Margaret Robison (1819-1892)

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Margaret Robison Phelps Bridges
Bridges, margaret robison phelps.jpg
Aunt Margaret
Born: 13 May 1819 Susquehanna, Pennsylvania
Died: 3 Mar 1892 Oakley, Cassia, Idaho
Father: Joseph Robison
Mother: Cornelia Guinal
Siblings: John Robison
Jane Robison
James Miller Robison
William Henry Robison
Joseph Robison
Lovina Robison
Mary Robison
Matilda Robison
Susan Robison
Delilah Robison
Peter Robison
Margaret Robison
Spouse: Alva Phelps
Married: 15 Nov 1835
Children: Juliett Ann Phelps
Walter Alva Phelps
Mary Lovina Phelps
Spouse: William Erskine Bridges
Married: 27 Feb 1848 Winter Quaters, Nebraska
Children: Margaret Bridges

Margaret Robison was the twelfth child and seventh daughter of Joseph Robison and Cornelia Guinal. She was born May 13, 1819 in Susquehanna, Luzerne Co., Pennsylvania.

Margaret married Alva Phelps November 15, 1835 in Onondaga, New York. Soon they moved to Indiana. Their first two children, Juliett Ann and Walter Alva, were born there in York township, Steuben county.

Margaret joined the Church of Jesus Christ of Latter-day Saints January 4, 1843. She was baptized by Elder Thomas Rice King, her brother-in-law.

Soon after their baptism, they gathered with their family near Nauvoo, Illnois on the banks of the Mississippi. Their third child, Mary Lovina, was born in Zarahemla, a town in Lee county, Iowa, directly across the rivier from Nauvoo.

Alva and Margaret received their temple ordinances in the Nauvoo Temple Friday, January 9, 1846. They were part of the third company to go through that day. Shortly thereafter they were driven from their home and made the trek across Iowa, settling in Winter Quarters.

On June 26, 1846, a call to raise four or five companies of men for the United States Army went out. Alva joined up and became part of what became known as the Mormon Battalion. He left Margaret in very poor circumstances in Winter Quarters (see her letter, below).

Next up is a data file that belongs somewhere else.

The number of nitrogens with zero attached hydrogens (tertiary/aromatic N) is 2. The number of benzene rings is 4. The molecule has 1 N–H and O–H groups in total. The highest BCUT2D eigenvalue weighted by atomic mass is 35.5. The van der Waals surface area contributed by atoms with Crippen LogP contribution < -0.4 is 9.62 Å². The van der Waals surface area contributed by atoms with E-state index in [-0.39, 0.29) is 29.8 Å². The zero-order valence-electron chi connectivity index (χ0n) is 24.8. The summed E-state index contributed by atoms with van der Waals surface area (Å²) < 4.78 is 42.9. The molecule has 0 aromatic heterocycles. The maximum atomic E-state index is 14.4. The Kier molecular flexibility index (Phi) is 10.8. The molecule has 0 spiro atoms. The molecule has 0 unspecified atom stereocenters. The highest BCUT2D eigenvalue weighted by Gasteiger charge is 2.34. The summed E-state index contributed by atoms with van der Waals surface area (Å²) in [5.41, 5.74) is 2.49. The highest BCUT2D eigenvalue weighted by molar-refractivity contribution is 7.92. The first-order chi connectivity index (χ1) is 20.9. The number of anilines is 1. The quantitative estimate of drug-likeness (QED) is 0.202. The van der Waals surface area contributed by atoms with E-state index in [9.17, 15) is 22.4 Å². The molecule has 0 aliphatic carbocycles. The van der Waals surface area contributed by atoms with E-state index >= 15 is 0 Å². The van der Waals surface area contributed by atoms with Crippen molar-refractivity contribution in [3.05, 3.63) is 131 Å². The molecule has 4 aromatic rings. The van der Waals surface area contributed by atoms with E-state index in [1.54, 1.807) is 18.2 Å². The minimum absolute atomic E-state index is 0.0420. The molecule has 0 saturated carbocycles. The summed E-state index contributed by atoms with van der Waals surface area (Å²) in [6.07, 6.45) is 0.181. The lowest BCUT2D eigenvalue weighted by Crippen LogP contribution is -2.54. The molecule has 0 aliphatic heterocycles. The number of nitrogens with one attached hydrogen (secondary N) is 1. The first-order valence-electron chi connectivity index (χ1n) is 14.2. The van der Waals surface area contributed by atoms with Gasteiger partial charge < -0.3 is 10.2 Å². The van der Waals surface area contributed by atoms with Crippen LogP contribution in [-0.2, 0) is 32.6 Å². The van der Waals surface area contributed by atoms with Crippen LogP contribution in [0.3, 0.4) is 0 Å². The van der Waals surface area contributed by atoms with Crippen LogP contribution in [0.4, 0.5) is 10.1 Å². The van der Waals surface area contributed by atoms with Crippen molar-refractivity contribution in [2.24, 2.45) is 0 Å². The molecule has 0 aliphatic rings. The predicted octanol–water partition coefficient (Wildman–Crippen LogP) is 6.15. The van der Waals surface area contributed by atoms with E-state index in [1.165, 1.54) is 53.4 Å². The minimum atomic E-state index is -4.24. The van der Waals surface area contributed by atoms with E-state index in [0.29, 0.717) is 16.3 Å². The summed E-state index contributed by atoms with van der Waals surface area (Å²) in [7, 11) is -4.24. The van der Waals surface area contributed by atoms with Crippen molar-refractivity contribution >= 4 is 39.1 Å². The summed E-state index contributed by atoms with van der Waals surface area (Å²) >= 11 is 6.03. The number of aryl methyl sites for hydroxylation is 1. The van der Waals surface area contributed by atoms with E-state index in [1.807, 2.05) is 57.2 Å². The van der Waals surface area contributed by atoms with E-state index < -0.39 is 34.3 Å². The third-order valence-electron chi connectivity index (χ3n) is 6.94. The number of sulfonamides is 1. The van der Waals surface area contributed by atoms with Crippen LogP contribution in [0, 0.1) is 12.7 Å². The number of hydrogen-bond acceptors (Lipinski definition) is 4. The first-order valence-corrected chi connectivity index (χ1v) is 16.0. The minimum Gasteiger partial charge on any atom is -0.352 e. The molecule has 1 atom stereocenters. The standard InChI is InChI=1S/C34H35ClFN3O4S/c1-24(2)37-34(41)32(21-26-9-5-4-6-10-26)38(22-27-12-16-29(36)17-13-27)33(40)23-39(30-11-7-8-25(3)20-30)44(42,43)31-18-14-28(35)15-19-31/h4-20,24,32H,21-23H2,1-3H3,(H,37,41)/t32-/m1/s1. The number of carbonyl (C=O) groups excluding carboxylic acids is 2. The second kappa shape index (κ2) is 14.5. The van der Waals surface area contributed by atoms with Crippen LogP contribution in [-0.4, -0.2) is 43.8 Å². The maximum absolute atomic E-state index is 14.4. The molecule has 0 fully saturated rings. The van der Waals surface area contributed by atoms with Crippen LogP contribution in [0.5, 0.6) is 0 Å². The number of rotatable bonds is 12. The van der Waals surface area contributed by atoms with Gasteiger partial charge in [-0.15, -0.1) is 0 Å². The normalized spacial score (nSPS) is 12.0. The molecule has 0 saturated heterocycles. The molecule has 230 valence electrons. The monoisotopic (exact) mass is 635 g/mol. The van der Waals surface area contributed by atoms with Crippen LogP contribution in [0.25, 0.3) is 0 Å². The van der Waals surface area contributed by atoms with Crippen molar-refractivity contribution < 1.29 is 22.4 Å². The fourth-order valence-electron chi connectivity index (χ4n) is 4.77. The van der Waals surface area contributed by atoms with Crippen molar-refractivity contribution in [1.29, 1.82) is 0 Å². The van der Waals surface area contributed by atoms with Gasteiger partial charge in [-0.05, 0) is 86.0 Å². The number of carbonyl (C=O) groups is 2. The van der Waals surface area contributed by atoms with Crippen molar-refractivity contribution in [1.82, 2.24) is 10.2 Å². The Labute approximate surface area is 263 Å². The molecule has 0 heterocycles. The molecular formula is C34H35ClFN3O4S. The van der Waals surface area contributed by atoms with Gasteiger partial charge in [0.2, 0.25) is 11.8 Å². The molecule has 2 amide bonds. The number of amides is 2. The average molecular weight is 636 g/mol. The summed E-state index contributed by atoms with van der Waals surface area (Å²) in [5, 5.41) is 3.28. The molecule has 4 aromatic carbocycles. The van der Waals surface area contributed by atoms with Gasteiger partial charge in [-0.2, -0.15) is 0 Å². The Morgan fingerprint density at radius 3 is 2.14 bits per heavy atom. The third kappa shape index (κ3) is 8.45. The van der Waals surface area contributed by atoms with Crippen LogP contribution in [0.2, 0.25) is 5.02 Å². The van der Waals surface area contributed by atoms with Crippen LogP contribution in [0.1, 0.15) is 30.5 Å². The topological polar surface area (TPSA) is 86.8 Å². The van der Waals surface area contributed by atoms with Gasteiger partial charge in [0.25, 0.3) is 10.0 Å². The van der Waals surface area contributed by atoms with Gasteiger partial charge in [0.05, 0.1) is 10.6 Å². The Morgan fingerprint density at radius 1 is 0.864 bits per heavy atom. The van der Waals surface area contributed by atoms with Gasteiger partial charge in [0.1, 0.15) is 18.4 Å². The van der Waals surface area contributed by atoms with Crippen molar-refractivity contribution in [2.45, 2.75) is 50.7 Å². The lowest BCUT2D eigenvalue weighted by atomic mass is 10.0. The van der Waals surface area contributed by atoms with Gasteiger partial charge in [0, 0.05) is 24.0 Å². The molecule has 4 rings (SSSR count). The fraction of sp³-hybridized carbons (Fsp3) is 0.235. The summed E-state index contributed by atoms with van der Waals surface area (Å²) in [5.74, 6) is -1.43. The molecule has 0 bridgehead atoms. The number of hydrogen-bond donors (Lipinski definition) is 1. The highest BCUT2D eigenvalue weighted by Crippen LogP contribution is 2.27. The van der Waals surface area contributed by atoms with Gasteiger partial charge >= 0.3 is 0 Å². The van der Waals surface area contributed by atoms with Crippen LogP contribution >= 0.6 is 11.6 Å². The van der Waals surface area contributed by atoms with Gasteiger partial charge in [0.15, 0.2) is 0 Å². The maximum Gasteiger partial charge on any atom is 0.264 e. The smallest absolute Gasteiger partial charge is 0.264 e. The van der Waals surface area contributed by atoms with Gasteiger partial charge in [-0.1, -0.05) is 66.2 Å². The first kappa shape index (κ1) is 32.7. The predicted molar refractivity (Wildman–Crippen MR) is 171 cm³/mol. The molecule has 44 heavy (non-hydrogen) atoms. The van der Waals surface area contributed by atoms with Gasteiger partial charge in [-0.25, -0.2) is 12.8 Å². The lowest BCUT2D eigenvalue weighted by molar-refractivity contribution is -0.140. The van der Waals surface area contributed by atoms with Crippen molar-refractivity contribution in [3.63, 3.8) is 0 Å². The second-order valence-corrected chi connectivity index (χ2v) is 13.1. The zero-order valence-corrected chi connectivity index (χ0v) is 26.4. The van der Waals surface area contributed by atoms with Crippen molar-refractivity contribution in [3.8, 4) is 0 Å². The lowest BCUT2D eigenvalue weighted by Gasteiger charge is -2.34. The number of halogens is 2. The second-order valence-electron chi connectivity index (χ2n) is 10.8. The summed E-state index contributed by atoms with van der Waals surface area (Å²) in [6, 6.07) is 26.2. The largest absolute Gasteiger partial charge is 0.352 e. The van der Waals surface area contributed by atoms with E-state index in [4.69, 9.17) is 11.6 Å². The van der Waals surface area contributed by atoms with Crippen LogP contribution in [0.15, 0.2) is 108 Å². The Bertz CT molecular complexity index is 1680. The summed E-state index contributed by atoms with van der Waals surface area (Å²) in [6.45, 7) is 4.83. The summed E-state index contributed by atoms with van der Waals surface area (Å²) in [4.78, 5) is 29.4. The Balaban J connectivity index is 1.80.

A granddaughter, Elida Callister Ellison, told the following at a family reunion in Fairmont Park in 1946:

Margaret, who had been living in a "dugout", was among those who had received word that some of the Battalion boys were coming home. She obtained a room, moved from the "dugout" and with what limited means she had she began making preparations for his homecoming. She went to church one Sunday and one of the speakers, she thought it was President Young, said "Our hearts go out in sympathy to Sister Phelps this morning because of the death of her husband." That was the first Margaret had heard of it, she started to leave the Church but fainted at the door. Her Brother William hurried to help her and later in trying to comfort her said that as long as he had a crust of bread he would divide with her. It was not long, however, until William fell victim to Cholera.

Margaret stayed in Winter Quarters when the pioneer companies went west in 1847. She married William Erskine Bridges at 4:15 pm, February 27, 1848 at her home in Winter Quarters. They were married for time by Brigham Young.

William brought his second son, Worthy Franklin, age seven, to the family, so they set up a household with four children. In 1850 they were found by the census taker in Pottawattamie county, Iowa. Sometime the next year they made the journey across the plains to join Margaret's family in Utah territory.

They settled in Fillmore, Millard county, where Margaret Bridges was born in 1852. This is where they spent most of the rest of their lives.

In 1854 William was officially named as the guardian for Margaret and Alva's children.